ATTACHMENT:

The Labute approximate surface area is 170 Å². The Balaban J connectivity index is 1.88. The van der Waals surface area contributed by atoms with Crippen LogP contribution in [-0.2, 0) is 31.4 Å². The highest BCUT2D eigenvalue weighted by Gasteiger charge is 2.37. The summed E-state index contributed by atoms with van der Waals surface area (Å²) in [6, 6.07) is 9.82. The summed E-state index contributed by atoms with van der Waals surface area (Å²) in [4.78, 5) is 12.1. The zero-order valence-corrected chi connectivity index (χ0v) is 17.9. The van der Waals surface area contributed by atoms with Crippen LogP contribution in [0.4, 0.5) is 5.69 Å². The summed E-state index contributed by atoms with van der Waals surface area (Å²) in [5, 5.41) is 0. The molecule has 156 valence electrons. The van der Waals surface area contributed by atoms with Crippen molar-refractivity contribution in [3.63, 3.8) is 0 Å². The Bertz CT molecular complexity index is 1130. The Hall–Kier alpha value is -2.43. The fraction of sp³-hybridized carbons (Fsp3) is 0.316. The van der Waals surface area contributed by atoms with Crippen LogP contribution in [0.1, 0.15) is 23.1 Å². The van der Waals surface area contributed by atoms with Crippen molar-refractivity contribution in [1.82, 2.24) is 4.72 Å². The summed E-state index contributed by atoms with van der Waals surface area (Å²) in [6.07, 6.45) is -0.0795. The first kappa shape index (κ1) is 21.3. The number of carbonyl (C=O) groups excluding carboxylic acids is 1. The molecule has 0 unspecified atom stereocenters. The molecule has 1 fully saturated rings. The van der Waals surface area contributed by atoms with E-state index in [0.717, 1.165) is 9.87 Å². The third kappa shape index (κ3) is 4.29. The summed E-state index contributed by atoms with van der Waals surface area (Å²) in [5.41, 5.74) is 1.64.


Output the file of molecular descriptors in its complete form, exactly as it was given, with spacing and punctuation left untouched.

The Labute approximate surface area is 170 Å². The Balaban J connectivity index is 1.88. The van der Waals surface area contributed by atoms with Crippen LogP contribution in [-0.2, 0) is 31.4 Å². The highest BCUT2D eigenvalue weighted by Gasteiger charge is 2.37. The summed E-state index contributed by atoms with van der Waals surface area (Å²) in [6, 6.07) is 9.82. The summed E-state index contributed by atoms with van der Waals surface area (Å²) in [4.78, 5) is 12.1. The zero-order valence-corrected chi connectivity index (χ0v) is 17.9. The van der Waals surface area contributed by atoms with Crippen LogP contribution in [0.4, 0.5) is 5.69 Å². The summed E-state index contributed by atoms with van der Waals surface area (Å²) in [5, 5.41) is 0. The molecule has 156 valence electrons. The van der Waals surface area contributed by atoms with Crippen molar-refractivity contribution in [3.63, 3.8) is 0 Å². The Bertz CT molecular complexity index is 1130. The Hall–Kier alpha value is -2.43. The fraction of sp³-hybridized carbons (Fsp3) is 0.316. The van der Waals surface area contributed by atoms with Crippen LogP contribution in [0.1, 0.15) is 23.1 Å². The van der Waals surface area contributed by atoms with Crippen molar-refractivity contribution in [1.82, 2.24) is 4.72 Å². The summed E-state index contributed by atoms with van der Waals surface area (Å²) in [6.07, 6.45) is -0.0795. The first kappa shape index (κ1) is 21.3. The number of carbonyl (C=O) groups excluding carboxylic acids is 1. The molecule has 0 unspecified atom stereocenters. The molecule has 1 fully saturated rings. The van der Waals surface area contributed by atoms with E-state index in [0.717, 1.165) is 9.87 Å². The third kappa shape index (κ3) is 4.29. The summed E-state index contributed by atoms with van der Waals surface area (Å²) in [5.41, 5.74) is 1.64.